Facing misconduct investigation, Panthers owner selling team
CHARLOTTE, N.C. (AP) — Facing a growing investigation that accuses him of sexual misconduct and using racist language at work, Carolina Panthers owner Jerry Richardson announced Sunday that he will sell the NFL team after the season.
The team announced on Twitter that Richardson is selling the team, linking to a five-paragraph letter by the franchise’s only owner.
“I believe it is time to turn the franchise over to new ownership,” Richardson wrote, saying he wouldn’t begin discussions until after the season. The Panthers, who lost in the Super Bowl in 2016, are in playoff position again.
“I hope everyone in the organization, both on and off the field, will be firmly focused on one mission: to play and win the Super Bowl,” said Richardson, 81.
The NFL awarded Richardson, a former player with the Baltimore Colts, an expansion franchise in 1993, and he has been the team’s only owner.
Richardson’s letter did not directly address the investigation.
“There has been no greater mission or purpose in my life than to have brought and NFL franchise to Charlotte,” Richardson wrote. “The obstacles back then were significant and some even questioned whether or community could or would support professional football. But I always knew that if given the chance the Carolina would rise to the occasion. And you have. The team has become an integral part of the community. The stadium is in its best condition since the day it opened.”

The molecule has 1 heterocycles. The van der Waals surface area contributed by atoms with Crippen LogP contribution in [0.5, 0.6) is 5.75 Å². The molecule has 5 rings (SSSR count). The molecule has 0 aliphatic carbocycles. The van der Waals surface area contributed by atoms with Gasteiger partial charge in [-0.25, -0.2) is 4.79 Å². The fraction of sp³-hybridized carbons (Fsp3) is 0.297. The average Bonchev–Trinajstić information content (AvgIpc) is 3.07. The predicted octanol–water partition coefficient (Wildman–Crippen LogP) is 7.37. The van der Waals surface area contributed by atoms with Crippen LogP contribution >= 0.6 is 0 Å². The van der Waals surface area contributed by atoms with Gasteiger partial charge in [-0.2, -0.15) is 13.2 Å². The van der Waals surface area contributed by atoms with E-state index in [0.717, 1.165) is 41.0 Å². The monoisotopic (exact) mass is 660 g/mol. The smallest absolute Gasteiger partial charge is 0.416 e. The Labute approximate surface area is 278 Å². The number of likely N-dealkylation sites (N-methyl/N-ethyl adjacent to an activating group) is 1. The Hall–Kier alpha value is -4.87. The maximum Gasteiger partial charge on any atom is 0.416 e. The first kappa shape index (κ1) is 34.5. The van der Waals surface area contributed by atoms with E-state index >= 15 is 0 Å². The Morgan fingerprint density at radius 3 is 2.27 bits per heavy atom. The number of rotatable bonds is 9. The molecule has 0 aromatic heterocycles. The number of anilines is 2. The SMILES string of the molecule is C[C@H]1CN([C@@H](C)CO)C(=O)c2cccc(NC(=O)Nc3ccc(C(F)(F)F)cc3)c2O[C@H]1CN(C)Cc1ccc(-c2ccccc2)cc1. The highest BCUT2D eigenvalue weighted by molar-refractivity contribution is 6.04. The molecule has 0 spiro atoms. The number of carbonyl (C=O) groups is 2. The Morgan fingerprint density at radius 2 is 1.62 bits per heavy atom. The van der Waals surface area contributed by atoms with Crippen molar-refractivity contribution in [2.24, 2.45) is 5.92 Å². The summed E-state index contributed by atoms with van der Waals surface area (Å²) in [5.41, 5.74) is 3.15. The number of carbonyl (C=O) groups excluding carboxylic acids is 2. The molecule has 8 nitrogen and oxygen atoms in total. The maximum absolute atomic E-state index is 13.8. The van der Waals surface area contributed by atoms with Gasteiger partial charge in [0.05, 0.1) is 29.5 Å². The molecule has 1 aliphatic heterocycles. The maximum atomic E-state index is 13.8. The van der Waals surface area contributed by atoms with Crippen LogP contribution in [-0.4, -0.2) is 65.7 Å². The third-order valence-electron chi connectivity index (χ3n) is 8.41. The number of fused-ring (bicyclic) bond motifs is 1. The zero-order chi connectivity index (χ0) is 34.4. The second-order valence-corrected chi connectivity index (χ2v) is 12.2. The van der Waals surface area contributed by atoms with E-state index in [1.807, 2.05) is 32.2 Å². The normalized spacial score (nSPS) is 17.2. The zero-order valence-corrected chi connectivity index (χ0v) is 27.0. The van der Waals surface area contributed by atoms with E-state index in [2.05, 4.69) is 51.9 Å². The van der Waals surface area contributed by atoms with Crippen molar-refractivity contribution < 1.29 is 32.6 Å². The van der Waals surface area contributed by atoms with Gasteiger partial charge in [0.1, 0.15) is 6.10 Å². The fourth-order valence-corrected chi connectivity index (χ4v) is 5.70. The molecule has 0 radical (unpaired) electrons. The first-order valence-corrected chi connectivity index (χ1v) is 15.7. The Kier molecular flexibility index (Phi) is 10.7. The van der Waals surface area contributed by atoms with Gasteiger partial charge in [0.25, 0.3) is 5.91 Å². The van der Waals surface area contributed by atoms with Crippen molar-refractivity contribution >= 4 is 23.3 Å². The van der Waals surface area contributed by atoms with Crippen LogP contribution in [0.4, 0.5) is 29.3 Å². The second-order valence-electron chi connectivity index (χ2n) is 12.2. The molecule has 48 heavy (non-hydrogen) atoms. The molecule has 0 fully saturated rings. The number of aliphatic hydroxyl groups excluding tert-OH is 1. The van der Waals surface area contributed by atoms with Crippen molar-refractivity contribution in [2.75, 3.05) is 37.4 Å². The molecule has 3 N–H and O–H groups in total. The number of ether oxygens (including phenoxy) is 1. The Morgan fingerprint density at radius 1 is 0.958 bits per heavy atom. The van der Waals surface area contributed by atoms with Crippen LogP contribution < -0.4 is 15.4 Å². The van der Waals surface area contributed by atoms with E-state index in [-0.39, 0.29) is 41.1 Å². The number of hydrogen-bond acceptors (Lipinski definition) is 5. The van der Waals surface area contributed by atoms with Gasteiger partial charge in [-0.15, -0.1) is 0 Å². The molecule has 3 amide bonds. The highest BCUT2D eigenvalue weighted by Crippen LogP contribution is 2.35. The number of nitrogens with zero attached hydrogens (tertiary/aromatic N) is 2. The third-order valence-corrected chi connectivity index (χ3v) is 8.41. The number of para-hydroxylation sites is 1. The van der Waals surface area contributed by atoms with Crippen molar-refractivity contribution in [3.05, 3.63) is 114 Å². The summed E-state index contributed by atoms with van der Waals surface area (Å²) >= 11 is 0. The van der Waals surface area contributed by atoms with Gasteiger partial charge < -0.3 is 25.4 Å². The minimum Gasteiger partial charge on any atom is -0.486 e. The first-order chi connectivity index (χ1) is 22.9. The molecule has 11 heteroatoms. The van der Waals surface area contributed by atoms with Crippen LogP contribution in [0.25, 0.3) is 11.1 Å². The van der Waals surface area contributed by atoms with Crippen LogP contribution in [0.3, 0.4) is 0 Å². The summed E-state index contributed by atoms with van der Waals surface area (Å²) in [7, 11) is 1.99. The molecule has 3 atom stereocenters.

Richardson attended the game Sunday’s game against the Green Bay Packers at Bank of America Stadium and was photographed sitting beside his wife Rosalind in his luxury box.
He did not speak to reporters.
“While I will no longer be the team owner, I will always be the Panthers Number One fan,” Richardson’s letter said.
The Panthers are tied to Charlotte through June of 2019.
The city of Charlotte and the Panthers reached agreement on improvements for the team’s stadium in 2013. The plan called for the city to contribute about $87 million for renovations to Bank of America Stadium in exchange for a six-year deal to keep the Panthers in Charlotte.
The money is less than what the team was seeking for improvements of the stadium, which opened in 1996. Forbes estimates the Panthers worth at $2.3 billion.
Richardson’s announcement comes after a Sports Illustrated report that cited unnamed sources who said Richardson made sexually suggestive comments to women and on at least one occasion directed a racial slur at an African-American Panthers scout. The report states that the settlements came with non-disclosure requirements forbidding the parties from discussing the details.
The NFL on Sunday said it has taken over the investigation of allegations of workplace misconduct. NFL spokesman Brian McCarthy said the league had no comment on the report.